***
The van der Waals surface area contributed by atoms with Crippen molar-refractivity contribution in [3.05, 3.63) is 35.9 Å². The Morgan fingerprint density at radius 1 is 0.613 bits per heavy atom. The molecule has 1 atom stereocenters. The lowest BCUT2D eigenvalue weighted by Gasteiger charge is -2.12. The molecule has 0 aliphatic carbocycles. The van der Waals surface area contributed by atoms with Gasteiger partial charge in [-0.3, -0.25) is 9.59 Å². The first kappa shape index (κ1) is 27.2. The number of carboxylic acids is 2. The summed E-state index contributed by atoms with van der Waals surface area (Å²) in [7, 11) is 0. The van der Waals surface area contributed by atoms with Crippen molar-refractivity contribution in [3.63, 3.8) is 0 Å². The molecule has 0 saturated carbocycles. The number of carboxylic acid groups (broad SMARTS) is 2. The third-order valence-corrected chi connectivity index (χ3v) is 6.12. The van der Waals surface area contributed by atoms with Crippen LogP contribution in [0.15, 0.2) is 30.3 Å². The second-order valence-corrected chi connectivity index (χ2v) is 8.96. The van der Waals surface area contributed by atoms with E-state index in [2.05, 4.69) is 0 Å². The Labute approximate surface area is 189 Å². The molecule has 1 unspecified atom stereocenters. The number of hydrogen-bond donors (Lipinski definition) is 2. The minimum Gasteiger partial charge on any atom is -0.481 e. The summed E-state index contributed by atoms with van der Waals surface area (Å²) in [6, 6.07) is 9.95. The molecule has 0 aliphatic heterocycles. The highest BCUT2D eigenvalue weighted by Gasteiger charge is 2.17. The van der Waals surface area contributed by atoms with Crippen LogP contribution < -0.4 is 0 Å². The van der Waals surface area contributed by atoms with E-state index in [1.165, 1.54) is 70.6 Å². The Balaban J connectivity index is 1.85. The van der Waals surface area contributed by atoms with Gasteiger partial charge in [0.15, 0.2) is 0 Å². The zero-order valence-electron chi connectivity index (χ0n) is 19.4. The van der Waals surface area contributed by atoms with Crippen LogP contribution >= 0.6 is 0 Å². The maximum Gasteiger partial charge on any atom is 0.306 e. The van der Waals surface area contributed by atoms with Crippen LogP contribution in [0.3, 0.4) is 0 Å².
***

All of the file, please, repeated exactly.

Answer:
The van der Waals surface area contributed by atoms with Crippen molar-refractivity contribution in [3.05, 3.63) is 35.9 Å². The Morgan fingerprint density at radius 1 is 0.613 bits per heavy atom. The molecule has 1 atom stereocenters. The lowest BCUT2D eigenvalue weighted by Gasteiger charge is -2.12. The molecule has 0 aliphatic carbocycles. The van der Waals surface area contributed by atoms with Gasteiger partial charge in [-0.3, -0.25) is 9.59 Å². The first kappa shape index (κ1) is 27.2. The number of carboxylic acids is 2. The summed E-state index contributed by atoms with van der Waals surface area (Å²) in [7, 11) is 0. The van der Waals surface area contributed by atoms with Crippen molar-refractivity contribution in [3.63, 3.8) is 0 Å². The molecule has 0 saturated carbocycles. The number of carboxylic acid groups (broad SMARTS) is 2. The third-order valence-corrected chi connectivity index (χ3v) is 6.12. The van der Waals surface area contributed by atoms with Crippen LogP contribution in [0.15, 0.2) is 30.3 Å². The second-order valence-corrected chi connectivity index (χ2v) is 8.96. The van der Waals surface area contributed by atoms with E-state index in [2.05, 4.69) is 0 Å². The Labute approximate surface area is 189 Å². The molecule has 1 unspecified atom stereocenters. The number of hydrogen-bond donors (Lipinski definition) is 2. The minimum Gasteiger partial charge on any atom is -0.481 e. The summed E-state index contributed by atoms with van der Waals surface area (Å²) in [6, 6.07) is 9.95. The molecule has 0 aliphatic heterocycles. The highest BCUT2D eigenvalue weighted by Gasteiger charge is 2.17. The van der Waals surface area contributed by atoms with Crippen LogP contribution < -0.4 is 0 Å². The van der Waals surface area contributed by atoms with E-state index in [1.165, 1.54) is 70.6 Å². The Balaban J connectivity index is 1.85. The van der Waals surface area contributed by atoms with Gasteiger partial charge in [0.15, 0.2) is 0 Å². The zero-order valence-electron chi connectivity index (χ0n) is 19.4. The van der Waals surface area contributed by atoms with Crippen LogP contribution >= 0.6 is 0 Å². The maximum Gasteiger partial charge on any atom is 0.306 e. The van der Waals surface area contributed by atoms with Crippen LogP contribution in [0.3, 0.4) is 0 Å².